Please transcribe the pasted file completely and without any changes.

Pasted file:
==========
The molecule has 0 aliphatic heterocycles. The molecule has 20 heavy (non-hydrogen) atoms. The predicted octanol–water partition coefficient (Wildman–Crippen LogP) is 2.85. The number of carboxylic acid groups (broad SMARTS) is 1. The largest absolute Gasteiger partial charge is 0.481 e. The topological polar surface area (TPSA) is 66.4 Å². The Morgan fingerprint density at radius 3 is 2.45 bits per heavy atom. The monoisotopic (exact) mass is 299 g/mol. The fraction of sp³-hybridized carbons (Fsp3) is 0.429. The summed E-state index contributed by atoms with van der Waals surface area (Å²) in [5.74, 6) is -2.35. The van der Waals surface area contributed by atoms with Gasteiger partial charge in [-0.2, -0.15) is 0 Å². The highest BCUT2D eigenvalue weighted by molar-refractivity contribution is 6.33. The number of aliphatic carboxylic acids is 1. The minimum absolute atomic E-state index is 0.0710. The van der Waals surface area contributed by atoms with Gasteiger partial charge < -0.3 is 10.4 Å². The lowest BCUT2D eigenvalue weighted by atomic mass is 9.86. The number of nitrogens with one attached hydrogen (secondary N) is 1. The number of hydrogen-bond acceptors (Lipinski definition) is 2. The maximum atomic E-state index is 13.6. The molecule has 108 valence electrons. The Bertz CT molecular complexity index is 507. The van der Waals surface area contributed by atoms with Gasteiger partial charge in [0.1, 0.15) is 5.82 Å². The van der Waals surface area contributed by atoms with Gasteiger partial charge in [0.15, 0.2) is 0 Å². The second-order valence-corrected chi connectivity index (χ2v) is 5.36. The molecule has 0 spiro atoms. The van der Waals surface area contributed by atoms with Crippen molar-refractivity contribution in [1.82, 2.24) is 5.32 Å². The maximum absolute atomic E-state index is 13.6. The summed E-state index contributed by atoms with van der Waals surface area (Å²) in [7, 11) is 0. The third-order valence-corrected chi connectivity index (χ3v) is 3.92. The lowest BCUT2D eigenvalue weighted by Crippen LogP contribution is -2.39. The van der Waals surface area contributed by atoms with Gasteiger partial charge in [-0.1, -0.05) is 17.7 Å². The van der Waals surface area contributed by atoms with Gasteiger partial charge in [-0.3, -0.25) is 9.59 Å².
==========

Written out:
The molecule has 0 aliphatic heterocycles. The molecule has 20 heavy (non-hydrogen) atoms. The predicted octanol–water partition coefficient (Wildman–Crippen LogP) is 2.85. The number of carboxylic acid groups (broad SMARTS) is 1. The largest absolute Gasteiger partial charge is 0.481 e. The topological polar surface area (TPSA) is 66.4 Å². The Morgan fingerprint density at radius 3 is 2.45 bits per heavy atom. The monoisotopic (exact) mass is 299 g/mol. The fraction of sp³-hybridized carbons (Fsp3) is 0.429. The summed E-state index contributed by atoms with van der Waals surface area (Å²) in [5.74, 6) is -2.35. The van der Waals surface area contributed by atoms with Gasteiger partial charge in [-0.2, -0.15) is 0 Å². The highest BCUT2D eigenvalue weighted by molar-refractivity contribution is 6.33. The number of aliphatic carboxylic acids is 1. The minimum absolute atomic E-state index is 0.0710. The van der Waals surface area contributed by atoms with Gasteiger partial charge < -0.3 is 10.4 Å². The lowest BCUT2D eigenvalue weighted by atomic mass is 9.86. The number of nitrogens with one attached hydrogen (secondary N) is 1. The number of hydrogen-bond acceptors (Lipinski definition) is 2. The maximum atomic E-state index is 13.6. The molecule has 108 valence electrons. The Bertz CT molecular complexity index is 507. The van der Waals surface area contributed by atoms with Gasteiger partial charge in [0.1, 0.15) is 5.82 Å². The van der Waals surface area contributed by atoms with Gasteiger partial charge in [0.15, 0.2) is 0 Å². The second-order valence-corrected chi connectivity index (χ2v) is 5.36. The molecule has 0 spiro atoms. The van der Waals surface area contributed by atoms with Crippen molar-refractivity contribution in [1.82, 2.24) is 5.32 Å². The maximum absolute atomic E-state index is 13.6. The summed E-state index contributed by atoms with van der Waals surface area (Å²) in [7, 11) is 0. The third-order valence-corrected chi connectivity index (χ3v) is 3.92. The lowest BCUT2D eigenvalue weighted by Crippen LogP contribution is -2.39. The van der Waals surface area contributed by atoms with Gasteiger partial charge in [-0.1, -0.05) is 17.7 Å². The van der Waals surface area contributed by atoms with Gasteiger partial charge in [-0.3, -0.25) is 9.59 Å².